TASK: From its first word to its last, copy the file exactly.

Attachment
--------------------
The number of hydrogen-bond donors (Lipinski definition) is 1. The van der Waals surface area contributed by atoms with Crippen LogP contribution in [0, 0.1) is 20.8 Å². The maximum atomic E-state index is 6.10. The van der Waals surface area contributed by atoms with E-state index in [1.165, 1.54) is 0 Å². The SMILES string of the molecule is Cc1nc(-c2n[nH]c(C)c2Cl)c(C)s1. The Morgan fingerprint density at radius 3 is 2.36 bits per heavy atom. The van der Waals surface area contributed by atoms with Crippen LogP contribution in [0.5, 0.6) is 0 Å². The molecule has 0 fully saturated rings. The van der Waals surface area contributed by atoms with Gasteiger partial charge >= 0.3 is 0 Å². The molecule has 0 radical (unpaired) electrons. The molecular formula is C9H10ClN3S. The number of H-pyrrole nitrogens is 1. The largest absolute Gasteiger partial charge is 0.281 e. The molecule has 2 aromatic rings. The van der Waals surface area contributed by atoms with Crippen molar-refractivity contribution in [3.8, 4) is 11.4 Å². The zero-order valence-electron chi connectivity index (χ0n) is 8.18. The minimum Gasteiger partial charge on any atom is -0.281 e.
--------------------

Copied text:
The number of hydrogen-bond donors (Lipinski definition) is 1. The van der Waals surface area contributed by atoms with Crippen LogP contribution in [0, 0.1) is 20.8 Å². The maximum atomic E-state index is 6.10. The van der Waals surface area contributed by atoms with E-state index in [1.165, 1.54) is 0 Å². The SMILES string of the molecule is Cc1nc(-c2n[nH]c(C)c2Cl)c(C)s1. The Morgan fingerprint density at radius 3 is 2.36 bits per heavy atom. The van der Waals surface area contributed by atoms with Crippen LogP contribution in [0.5, 0.6) is 0 Å². The molecule has 0 fully saturated rings. The van der Waals surface area contributed by atoms with Gasteiger partial charge >= 0.3 is 0 Å². The molecule has 0 radical (unpaired) electrons. The molecular formula is C9H10ClN3S. The number of H-pyrrole nitrogens is 1. The largest absolute Gasteiger partial charge is 0.281 e. The molecule has 2 aromatic rings. The van der Waals surface area contributed by atoms with Crippen molar-refractivity contribution in [3.8, 4) is 11.4 Å². The zero-order valence-electron chi connectivity index (χ0n) is 8.18. The minimum Gasteiger partial charge on any atom is -0.281 e.